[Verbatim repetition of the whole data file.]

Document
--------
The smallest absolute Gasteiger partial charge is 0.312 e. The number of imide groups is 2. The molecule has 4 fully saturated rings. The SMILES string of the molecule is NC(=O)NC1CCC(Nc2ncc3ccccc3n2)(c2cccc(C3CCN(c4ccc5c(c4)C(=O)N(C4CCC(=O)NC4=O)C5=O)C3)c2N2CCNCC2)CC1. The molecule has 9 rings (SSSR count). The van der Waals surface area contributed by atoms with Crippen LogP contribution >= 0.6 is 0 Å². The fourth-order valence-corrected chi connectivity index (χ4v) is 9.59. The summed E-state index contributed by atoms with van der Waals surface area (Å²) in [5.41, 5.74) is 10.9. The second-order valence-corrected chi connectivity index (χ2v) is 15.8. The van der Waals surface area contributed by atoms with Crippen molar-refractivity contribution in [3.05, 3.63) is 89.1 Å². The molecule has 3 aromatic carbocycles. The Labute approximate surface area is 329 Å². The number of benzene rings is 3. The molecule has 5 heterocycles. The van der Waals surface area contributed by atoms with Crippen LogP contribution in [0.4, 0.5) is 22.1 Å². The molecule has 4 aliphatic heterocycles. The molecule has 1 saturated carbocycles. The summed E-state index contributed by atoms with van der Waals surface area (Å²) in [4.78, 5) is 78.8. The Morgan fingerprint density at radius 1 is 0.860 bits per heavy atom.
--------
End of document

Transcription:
The smallest absolute Gasteiger partial charge is 0.312 e. The number of imide groups is 2. The molecule has 4 fully saturated rings. The SMILES string of the molecule is NC(=O)NC1CCC(Nc2ncc3ccccc3n2)(c2cccc(C3CCN(c4ccc5c(c4)C(=O)N(C4CCC(=O)NC4=O)C5=O)C3)c2N2CCNCC2)CC1. The molecule has 9 rings (SSSR count). The van der Waals surface area contributed by atoms with Crippen LogP contribution >= 0.6 is 0 Å². The fourth-order valence-corrected chi connectivity index (χ4v) is 9.59. The summed E-state index contributed by atoms with van der Waals surface area (Å²) in [5.41, 5.74) is 10.9. The second-order valence-corrected chi connectivity index (χ2v) is 15.8. The van der Waals surface area contributed by atoms with Crippen molar-refractivity contribution in [3.05, 3.63) is 89.1 Å². The molecule has 3 aromatic carbocycles. The Labute approximate surface area is 329 Å². The number of benzene rings is 3. The molecule has 5 heterocycles. The van der Waals surface area contributed by atoms with Crippen LogP contribution in [0.4, 0.5) is 22.1 Å². The molecule has 4 aliphatic heterocycles. The molecule has 1 saturated carbocycles. The summed E-state index contributed by atoms with van der Waals surface area (Å²) in [4.78, 5) is 78.8. The Morgan fingerprint density at radius 1 is 0.860 bits per heavy atom.